The Micronor Sensors Booth 609 will feature hands-on demonstration of fiber optic sensors, specifically for position, temperature and strain.
WHEN DO I NEED A FIBER OPTIC SENSOR?
Fiber Optic Sensors are for operating environments where electronics-based sensors are hazardous or unreliable. These applications typically require immunity to emi/rfi, magnetic fields, electric fields, plasma fields, RF environments, microwave ovens, high voltage, radiation, and extended distances.
Micronor specializes in fiber optic kinetic sensors for feedback in mechanical motion applications where immunity to interference, voltage, RF, microwaves, magnetic fields, and/or radiation is required:
- POSITION, absolute rotary and linear sensors
- MOTION, incremental rotary and linear sensors
- SIGNALING & SECURITY, E-Stop, microswitch, key switch, pushbutton and manhole sensor
- ACCELERATION, Multiaxis acceleration sensors for real-time vibration analysis
- TEMPERATURE, Fiber optic thermometers for industry, medical, research and OEM
- TEMPERATURE AND STRAIN, Fiber Bragg Grating interrogators and multipoint sensor chains for medical, industrial, structural, and OEM applications
By definition, a fiber optic sensor consists of the passive Sensor, active Signal Condition/Controller and the fiber optic link that connects them. The Controller is active, sourcing light to the Sensor and interrogating the return light signal according to its underlying optical principle. The Controller provides standard electrical interfaces that make the fiber optic aspect of the system transparent to the user’s control system. Hence, a FO absolute encoder outputs position via SSI or analog output, an incremental encoder outputs A/B quadrature signals or analog output for monitoring speed or relative position, an emergency stop provides relay contacts for control, and a temperature sensor system outputs digital values via USB in °F or °C units. Sensors are available based on either SM/MM Glass (GOF) or Polymer (POF) optical fiber link technology.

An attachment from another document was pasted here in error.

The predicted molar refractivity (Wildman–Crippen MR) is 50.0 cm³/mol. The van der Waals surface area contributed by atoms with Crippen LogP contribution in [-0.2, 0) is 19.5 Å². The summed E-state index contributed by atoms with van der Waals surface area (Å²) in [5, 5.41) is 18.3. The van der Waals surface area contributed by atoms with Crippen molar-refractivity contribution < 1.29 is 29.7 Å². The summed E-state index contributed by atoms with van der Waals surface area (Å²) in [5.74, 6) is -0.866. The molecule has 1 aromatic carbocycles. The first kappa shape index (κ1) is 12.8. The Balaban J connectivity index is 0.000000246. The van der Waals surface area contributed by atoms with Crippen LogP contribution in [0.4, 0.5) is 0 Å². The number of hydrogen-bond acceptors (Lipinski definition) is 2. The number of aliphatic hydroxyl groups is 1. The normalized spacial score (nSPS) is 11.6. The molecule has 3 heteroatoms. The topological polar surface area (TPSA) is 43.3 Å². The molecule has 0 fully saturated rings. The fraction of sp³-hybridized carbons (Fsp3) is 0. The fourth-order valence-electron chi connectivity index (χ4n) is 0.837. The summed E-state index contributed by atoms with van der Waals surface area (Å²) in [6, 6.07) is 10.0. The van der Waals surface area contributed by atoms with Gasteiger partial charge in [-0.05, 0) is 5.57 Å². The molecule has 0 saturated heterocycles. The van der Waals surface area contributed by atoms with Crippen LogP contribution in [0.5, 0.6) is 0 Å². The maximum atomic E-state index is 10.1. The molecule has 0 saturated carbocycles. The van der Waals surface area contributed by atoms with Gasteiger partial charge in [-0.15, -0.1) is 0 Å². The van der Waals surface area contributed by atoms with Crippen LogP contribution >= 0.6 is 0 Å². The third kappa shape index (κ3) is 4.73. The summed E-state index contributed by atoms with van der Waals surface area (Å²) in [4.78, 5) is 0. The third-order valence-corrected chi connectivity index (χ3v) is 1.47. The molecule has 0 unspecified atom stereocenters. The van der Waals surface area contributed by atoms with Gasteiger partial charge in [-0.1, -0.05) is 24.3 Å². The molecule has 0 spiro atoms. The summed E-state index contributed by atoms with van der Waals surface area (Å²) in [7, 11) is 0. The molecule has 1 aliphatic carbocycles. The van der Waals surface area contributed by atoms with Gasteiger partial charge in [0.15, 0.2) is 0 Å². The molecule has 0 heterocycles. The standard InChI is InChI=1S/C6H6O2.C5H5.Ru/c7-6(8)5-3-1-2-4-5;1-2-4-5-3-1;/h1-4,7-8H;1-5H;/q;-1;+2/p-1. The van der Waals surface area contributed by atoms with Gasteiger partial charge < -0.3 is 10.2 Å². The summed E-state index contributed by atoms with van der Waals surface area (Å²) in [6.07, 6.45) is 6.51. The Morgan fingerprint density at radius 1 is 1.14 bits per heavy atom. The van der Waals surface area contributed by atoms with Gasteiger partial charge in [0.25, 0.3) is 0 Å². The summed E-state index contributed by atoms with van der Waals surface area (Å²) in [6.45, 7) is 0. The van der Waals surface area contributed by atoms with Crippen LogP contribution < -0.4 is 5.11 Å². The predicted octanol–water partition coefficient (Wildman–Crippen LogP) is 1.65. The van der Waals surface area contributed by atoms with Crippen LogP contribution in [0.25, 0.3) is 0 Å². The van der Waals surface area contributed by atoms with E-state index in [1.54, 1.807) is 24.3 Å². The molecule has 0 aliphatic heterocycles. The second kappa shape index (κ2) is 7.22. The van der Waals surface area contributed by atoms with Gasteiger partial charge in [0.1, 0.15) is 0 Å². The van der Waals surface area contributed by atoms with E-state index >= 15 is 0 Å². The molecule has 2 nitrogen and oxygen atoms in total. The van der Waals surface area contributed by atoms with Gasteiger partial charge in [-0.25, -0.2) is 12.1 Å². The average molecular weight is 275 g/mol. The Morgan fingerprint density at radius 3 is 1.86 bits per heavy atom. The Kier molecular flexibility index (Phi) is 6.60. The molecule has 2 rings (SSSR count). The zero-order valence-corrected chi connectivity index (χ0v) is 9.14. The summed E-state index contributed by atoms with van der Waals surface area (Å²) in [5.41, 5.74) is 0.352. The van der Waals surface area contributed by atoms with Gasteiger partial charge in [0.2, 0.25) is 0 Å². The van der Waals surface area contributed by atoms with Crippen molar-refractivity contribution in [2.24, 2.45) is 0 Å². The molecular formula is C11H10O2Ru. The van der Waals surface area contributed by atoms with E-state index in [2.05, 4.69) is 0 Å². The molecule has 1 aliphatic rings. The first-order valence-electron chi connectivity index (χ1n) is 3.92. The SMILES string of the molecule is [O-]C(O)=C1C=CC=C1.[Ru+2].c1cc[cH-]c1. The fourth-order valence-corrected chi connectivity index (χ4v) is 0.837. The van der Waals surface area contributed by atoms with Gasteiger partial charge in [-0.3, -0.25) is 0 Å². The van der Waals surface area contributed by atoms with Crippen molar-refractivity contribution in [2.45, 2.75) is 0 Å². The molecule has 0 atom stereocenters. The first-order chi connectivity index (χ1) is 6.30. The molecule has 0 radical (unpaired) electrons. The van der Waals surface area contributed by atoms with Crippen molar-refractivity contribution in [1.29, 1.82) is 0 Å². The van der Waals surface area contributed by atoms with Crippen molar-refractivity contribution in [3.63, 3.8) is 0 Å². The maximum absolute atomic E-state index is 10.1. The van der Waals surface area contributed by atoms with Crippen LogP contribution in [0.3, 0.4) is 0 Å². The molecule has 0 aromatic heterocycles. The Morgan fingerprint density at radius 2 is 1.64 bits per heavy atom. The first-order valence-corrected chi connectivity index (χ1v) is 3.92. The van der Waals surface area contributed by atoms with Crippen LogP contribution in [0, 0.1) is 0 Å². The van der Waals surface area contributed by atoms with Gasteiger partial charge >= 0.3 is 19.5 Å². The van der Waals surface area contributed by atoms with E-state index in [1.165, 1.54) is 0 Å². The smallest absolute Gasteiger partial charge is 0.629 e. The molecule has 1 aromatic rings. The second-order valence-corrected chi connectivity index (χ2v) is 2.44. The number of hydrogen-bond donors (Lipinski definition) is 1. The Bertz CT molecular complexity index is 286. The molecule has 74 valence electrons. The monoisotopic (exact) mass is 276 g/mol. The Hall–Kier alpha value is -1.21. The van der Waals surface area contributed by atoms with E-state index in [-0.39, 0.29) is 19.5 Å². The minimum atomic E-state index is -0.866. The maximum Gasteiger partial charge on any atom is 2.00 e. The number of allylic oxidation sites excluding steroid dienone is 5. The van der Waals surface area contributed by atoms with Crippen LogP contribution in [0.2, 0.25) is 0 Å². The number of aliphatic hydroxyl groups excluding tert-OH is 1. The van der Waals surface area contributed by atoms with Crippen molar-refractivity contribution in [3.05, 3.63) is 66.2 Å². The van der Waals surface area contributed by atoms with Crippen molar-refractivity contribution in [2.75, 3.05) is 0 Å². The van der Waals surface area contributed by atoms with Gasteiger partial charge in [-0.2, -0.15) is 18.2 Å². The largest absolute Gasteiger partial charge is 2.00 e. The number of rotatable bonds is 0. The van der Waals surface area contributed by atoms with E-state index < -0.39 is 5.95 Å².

Some applications and the fiber optic sensor attributes which enable them:
- MEDICAL. Non-metallic MRI safe sensors enable fMRI functionality and medical device development. Applications include MRI cradle position, MRI phantoms, and MRI-guide biopsy and surgical robots.
- PHARMA & FOOD PROCESSING. FO temperature sensors are non-metallic and can operate inside microwave ovens and microwave reactors.
- ENERGY. Utility and energy applications require immunity to high voltage and all dialectric design. Fiber optic encoders can monitor tap changer position, switchgear state, generator and top drive speed. FO temperature sensors can measure hot spots in transformers, bus bars and switchgear. FO acceleration sensors can monitor transformer end winding stress and internal vibration.
- SEMICONDUCTOR. FO temperature and strain sensors can operation in high voltage plasma, microwave, RF and high magnetic fields.
- INDUSTRIAL. Industrial applications benefit from fiber’s interference feedback and inherent safety. A few examples include welding robots, smelters, mines, chemical plants and food processing.
- TRANSPORTATION. Electric railways, aerial trams, and aerospace benefit from the passive sensors’s electrical isolation and immunity to high voltage and lightning.
- MINING. Fiber optic position sensors provide inherent safety as well as can traverse the distances needed to monitor and control underground boring equipment and long conveyor systems.
- CIVIL. Multipoint FBG strain sensors can monitor strain, movement, and shifting in buildings, bridges, tunnels, composites, and other structures in advance of potential failure
- INFRASTRUCTURE. Fiber optic position sensors traverse the distances needed to monitor and control lift bridges, dams, floodgates, sluice gates, and hydroelectric plants.